Indiana Supreme Court Denies Transfer of Case Involving Altercation at Psychiatric Center with Nurse
The Estate of Roy Martinez sued Oaklawn after Martinez died from injuries sustained in an altercation with Kennedy Kafatia, a resident assistant. Martinez had defied Kafatia’s order to go to bed, so Kafatia kicked him in the shin. Martinez suffered a leg injury, and the laceration led to his death.
The estate filed suit under the Wrongful Death Act, but the St. Joseph Superior Court granted Oaklawn’s motion to dismiss because the claims should have been raised under the Medical Malpractice Act.
After hearing oral arguments in June 2019, the Court of Appeals affirmed the motion to dismiss in July, 2019. Then in September, the Court of Appeals reaffirmed its holding on rehearing, though it agreed in its rehearing opinion there was a dispute as to whether Martinez or Kafatia was the initial aggressor.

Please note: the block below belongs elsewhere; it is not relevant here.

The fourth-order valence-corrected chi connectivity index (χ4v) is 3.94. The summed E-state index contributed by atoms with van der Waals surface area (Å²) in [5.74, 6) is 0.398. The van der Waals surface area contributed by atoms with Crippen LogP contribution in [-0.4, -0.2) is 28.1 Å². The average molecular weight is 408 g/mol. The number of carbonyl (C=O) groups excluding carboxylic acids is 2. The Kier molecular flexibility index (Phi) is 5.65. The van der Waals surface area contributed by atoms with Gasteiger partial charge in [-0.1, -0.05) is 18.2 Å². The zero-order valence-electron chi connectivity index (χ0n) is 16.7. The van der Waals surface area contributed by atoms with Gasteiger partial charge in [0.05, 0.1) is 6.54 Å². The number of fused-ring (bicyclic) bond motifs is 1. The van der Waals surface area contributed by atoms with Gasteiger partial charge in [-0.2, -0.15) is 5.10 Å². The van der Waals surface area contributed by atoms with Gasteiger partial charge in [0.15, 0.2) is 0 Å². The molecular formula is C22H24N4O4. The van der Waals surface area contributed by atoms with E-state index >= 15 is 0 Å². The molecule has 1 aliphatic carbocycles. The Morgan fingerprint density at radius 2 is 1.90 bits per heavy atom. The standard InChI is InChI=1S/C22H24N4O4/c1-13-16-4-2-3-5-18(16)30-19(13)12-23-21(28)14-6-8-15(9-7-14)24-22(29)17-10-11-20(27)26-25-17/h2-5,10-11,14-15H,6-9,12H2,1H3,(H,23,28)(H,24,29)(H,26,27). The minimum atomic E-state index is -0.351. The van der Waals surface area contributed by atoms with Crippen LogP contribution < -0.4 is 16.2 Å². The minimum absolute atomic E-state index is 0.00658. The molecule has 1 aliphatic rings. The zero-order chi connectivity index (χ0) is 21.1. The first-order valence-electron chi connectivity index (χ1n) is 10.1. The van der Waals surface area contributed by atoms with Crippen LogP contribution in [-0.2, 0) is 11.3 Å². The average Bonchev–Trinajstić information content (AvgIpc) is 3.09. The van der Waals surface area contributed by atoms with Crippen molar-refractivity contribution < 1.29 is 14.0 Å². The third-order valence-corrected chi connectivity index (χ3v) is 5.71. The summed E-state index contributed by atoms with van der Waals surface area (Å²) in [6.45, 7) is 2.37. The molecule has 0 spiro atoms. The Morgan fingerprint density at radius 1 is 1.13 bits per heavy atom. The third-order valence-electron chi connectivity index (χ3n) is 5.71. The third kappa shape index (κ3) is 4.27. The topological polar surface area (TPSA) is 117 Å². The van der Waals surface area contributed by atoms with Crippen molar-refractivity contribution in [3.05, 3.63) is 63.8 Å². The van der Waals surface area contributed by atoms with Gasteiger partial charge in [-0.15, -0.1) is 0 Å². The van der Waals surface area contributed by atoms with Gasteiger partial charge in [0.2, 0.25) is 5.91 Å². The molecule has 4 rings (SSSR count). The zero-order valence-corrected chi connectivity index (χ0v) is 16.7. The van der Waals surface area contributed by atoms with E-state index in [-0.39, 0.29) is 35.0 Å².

The majority justices denied transfer Friday in the case of Linda Martinez v. Oaklawn Psychiatric Center Inc., 18A-CT-2883, letting stand an Indiana Court of Appeals ruling in favor of Oaklawn Psychiatric Center. Two justices dissented from the holding that the ensuing wrongful-death litigation should be brought under the Medical Malpractice Act.
In a dissent to the transfer denial, Justice Steven David said he would reverse the trial court’s dismissal. Justice David wrote “I believe this is a case that sounds in ordinary negligence. … The only tie between this matter and medical malpractice is the fact that (the RA) happened to be employed by a healthcare facility. The provision of healthcare here is asking Martinez to go to bed.”